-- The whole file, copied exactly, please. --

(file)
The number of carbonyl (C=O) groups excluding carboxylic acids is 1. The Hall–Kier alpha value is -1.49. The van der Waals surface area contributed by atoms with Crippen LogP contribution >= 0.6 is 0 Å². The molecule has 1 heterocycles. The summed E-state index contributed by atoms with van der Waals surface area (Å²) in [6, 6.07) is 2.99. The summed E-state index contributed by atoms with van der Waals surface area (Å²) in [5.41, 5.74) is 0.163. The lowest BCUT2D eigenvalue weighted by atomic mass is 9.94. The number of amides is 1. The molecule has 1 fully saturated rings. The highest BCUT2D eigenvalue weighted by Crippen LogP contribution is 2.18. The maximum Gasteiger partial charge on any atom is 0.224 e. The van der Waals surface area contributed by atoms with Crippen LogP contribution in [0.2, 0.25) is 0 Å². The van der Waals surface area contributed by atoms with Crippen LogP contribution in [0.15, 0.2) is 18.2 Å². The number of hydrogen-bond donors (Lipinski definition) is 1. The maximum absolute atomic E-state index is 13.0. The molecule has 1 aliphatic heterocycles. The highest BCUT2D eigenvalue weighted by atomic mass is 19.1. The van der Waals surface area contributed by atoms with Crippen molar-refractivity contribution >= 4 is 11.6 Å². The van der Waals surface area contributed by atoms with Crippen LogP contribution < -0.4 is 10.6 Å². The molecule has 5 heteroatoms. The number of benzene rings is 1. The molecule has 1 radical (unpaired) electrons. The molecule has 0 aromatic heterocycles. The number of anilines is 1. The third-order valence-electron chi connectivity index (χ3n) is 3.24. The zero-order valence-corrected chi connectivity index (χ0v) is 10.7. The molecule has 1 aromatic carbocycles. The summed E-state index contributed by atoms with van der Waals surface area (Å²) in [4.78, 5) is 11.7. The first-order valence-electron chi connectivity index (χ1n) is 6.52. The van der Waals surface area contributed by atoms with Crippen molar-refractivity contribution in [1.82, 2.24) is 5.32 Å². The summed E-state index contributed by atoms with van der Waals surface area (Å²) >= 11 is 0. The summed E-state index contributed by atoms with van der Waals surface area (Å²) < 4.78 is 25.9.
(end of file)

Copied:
The number of carbonyl (C=O) groups excluding carboxylic acids is 1. The Hall–Kier alpha value is -1.49. The van der Waals surface area contributed by atoms with Crippen LogP contribution >= 0.6 is 0 Å². The molecule has 1 heterocycles. The summed E-state index contributed by atoms with van der Waals surface area (Å²) in [6, 6.07) is 2.99. The summed E-state index contributed by atoms with van der Waals surface area (Å²) in [5.41, 5.74) is 0.163. The lowest BCUT2D eigenvalue weighted by atomic mass is 9.94. The number of amides is 1. The molecule has 1 fully saturated rings. The highest BCUT2D eigenvalue weighted by Crippen LogP contribution is 2.18. The maximum Gasteiger partial charge on any atom is 0.224 e. The van der Waals surface area contributed by atoms with Crippen LogP contribution in [0.2, 0.25) is 0 Å². The van der Waals surface area contributed by atoms with Crippen LogP contribution in [0.15, 0.2) is 18.2 Å². The number of hydrogen-bond donors (Lipinski definition) is 1. The maximum absolute atomic E-state index is 13.0. The molecule has 1 aliphatic heterocycles. The highest BCUT2D eigenvalue weighted by atomic mass is 19.1. The van der Waals surface area contributed by atoms with Crippen molar-refractivity contribution >= 4 is 11.6 Å². The van der Waals surface area contributed by atoms with Crippen LogP contribution < -0.4 is 10.6 Å². The molecule has 5 heteroatoms. The number of benzene rings is 1. The molecule has 1 radical (unpaired) electrons. The molecule has 0 aromatic heterocycles. The number of anilines is 1. The third-order valence-electron chi connectivity index (χ3n) is 3.24. The zero-order valence-corrected chi connectivity index (χ0v) is 10.7. The molecule has 1 aromatic carbocycles. The summed E-state index contributed by atoms with van der Waals surface area (Å²) in [4.78, 5) is 11.7. The first-order valence-electron chi connectivity index (χ1n) is 6.52. The van der Waals surface area contributed by atoms with Crippen molar-refractivity contribution in [1.82, 2.24) is 5.32 Å². The summed E-state index contributed by atoms with van der Waals surface area (Å²) >= 11 is 0. The summed E-state index contributed by atoms with van der Waals surface area (Å²) < 4.78 is 25.9.